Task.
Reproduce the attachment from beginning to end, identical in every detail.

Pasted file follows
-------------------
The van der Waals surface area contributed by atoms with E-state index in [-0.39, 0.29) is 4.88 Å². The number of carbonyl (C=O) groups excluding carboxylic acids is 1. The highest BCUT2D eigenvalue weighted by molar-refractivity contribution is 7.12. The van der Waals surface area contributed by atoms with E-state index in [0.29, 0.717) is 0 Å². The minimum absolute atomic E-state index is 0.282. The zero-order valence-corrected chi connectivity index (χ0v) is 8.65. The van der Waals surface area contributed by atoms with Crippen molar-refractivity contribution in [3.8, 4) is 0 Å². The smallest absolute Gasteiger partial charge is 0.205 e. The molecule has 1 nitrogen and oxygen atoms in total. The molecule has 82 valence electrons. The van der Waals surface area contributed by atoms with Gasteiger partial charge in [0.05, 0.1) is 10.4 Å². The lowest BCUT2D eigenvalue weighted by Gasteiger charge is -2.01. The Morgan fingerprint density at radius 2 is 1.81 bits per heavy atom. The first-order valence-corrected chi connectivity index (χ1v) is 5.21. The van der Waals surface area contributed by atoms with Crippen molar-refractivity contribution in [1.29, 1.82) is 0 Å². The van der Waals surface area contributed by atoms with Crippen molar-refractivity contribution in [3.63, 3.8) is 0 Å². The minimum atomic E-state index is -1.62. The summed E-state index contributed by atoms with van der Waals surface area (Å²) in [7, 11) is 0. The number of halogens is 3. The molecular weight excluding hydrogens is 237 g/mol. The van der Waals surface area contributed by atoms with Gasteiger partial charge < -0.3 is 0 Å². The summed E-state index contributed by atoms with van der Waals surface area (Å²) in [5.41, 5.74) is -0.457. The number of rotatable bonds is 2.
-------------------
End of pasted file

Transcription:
The van der Waals surface area contributed by atoms with E-state index in [-0.39, 0.29) is 4.88 Å². The number of carbonyl (C=O) groups excluding carboxylic acids is 1. The highest BCUT2D eigenvalue weighted by molar-refractivity contribution is 7.12. The van der Waals surface area contributed by atoms with E-state index in [0.29, 0.717) is 0 Å². The minimum absolute atomic E-state index is 0.282. The zero-order valence-corrected chi connectivity index (χ0v) is 8.65. The van der Waals surface area contributed by atoms with Crippen molar-refractivity contribution in [3.8, 4) is 0 Å². The smallest absolute Gasteiger partial charge is 0.205 e. The molecule has 1 nitrogen and oxygen atoms in total. The molecule has 82 valence electrons. The van der Waals surface area contributed by atoms with Gasteiger partial charge in [0.05, 0.1) is 10.4 Å². The lowest BCUT2D eigenvalue weighted by Gasteiger charge is -2.01. The Morgan fingerprint density at radius 2 is 1.81 bits per heavy atom. The first-order valence-corrected chi connectivity index (χ1v) is 5.21. The van der Waals surface area contributed by atoms with Crippen molar-refractivity contribution in [1.29, 1.82) is 0 Å². The van der Waals surface area contributed by atoms with Crippen molar-refractivity contribution in [3.63, 3.8) is 0 Å². The minimum atomic E-state index is -1.62. The summed E-state index contributed by atoms with van der Waals surface area (Å²) in [7, 11) is 0. The number of halogens is 3. The molecular weight excluding hydrogens is 237 g/mol. The van der Waals surface area contributed by atoms with Gasteiger partial charge < -0.3 is 0 Å². The summed E-state index contributed by atoms with van der Waals surface area (Å²) in [5.41, 5.74) is -0.457. The number of rotatable bonds is 2.